THEY AREN'T JUST FOR DESSERT WINES ANYMORE
by Dwight Casimere
NEW HUNGARIAN WINES FOR FALL
The Romans brought wines to Hungary in the 5th cerntury AD. Over the centuries, new grape varieties were brought in from France and Italy. Most of the production has been in white wine, particularly the sweet wines created from the Furmint grape of the Tokaj region. Furmint is a late-harvesting grape, often subject to botrytis, the "noble rot" that produces spectacular sweet dessert wines. Of late, dry wines made from the same full-bodied grapes are gaining traction. The Hungarian Consulate was the setting for an eye-popping display and tasting of new releases, destined for a restaurant or wine shop near you in the new fall season. A few may already be familiar; Beres Estate 2014, a mere $14, is among the most versatile of the bunch with flavors of crisp golden and green apples and hints of white flowers, white pepper and a touch of cardamum spice on the back note. This is a white wine with an unusual mix of flavors and surprising backbone that you rarely see in a white wine. It can stand up to really spicy dishes like curried lamb or thai basil chicken or, one of my favorites, lamb or chicken tagine redolent of Harissa and mint. Kvasinger Winery Estate Furmint 2013-$22, is another crisp, bright wine with a lot of complexity. The Erzsebet Cellar 2012-$22 is another moderately priced, beautifully made white wine that is perfect with a variety of foods. It won a Double Gold-Best of Category in the San Francisco International Wine Competition and was voted Best Eastern Europe, Best Buy by Wine and Spirits Magazine.One thing is for sure, your palate will not be bored with these wines. They pack a lot of flavor into the bottle and for a very reasonable price. A veritable smorgasbord of goodies, ranging from various hams, cheeses and other charcuterie showed off the versatility of the wines presented. Somewhere in between, in terms of temperament and flavor was the Szent Donat-Estate Furmint 2014-$20. A real middle-of-the-road white wine, but still sure to please those who are just getting into wine appreciation. Serve it at your Fall Leaves soiree for one of the last meals on the patio before the dazzling colors of fall give way to the chill of winter. It will warm the soul.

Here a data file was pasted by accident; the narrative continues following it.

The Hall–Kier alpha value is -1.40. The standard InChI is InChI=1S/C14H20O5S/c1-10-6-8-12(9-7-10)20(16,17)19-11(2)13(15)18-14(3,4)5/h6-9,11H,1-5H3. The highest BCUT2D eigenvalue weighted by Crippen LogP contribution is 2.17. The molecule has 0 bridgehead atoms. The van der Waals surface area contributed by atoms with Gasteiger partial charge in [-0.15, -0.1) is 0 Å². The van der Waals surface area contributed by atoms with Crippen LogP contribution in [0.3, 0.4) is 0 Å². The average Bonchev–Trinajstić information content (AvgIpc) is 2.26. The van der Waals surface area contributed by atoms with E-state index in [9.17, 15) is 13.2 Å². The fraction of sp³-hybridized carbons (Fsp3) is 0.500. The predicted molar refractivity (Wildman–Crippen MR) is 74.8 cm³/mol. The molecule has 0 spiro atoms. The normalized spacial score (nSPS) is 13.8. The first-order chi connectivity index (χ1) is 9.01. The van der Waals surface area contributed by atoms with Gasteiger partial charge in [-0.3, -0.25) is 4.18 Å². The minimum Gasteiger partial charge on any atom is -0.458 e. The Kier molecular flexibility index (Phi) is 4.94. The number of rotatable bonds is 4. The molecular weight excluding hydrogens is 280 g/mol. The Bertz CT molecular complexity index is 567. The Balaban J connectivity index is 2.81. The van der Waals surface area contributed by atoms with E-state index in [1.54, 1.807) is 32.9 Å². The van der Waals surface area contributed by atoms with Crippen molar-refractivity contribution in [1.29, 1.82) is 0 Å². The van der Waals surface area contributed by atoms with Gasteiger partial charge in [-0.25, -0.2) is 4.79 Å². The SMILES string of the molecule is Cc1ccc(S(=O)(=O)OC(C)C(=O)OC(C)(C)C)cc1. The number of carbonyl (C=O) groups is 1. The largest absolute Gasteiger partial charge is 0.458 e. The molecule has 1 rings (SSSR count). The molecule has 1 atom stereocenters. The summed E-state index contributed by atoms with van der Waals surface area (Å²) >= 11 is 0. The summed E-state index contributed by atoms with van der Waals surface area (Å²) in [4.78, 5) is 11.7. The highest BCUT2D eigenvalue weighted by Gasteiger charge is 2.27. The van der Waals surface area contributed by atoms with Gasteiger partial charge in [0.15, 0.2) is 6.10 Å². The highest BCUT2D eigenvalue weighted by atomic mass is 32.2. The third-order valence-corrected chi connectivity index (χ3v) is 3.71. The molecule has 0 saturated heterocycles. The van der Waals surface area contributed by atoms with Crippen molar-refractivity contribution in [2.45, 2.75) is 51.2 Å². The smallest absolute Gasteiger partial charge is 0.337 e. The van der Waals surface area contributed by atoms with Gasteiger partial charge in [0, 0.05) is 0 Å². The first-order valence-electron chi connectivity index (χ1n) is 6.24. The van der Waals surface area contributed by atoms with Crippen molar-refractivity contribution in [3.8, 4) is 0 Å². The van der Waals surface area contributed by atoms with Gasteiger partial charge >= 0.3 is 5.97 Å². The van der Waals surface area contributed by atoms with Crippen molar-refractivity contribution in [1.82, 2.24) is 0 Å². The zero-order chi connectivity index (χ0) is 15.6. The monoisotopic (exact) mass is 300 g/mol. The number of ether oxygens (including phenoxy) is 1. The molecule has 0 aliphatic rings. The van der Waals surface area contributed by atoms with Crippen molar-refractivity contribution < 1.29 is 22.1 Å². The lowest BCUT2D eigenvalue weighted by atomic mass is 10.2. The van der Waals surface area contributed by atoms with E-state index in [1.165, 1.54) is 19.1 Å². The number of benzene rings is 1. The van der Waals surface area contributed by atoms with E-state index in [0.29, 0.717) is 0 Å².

Not only are the wines versatile, according to Trade Commissioner Andras Juhasz, the label
of the Hold and Hollo Dry wine from Holdbogy Winery-$21, doubles as a nifty wrist band
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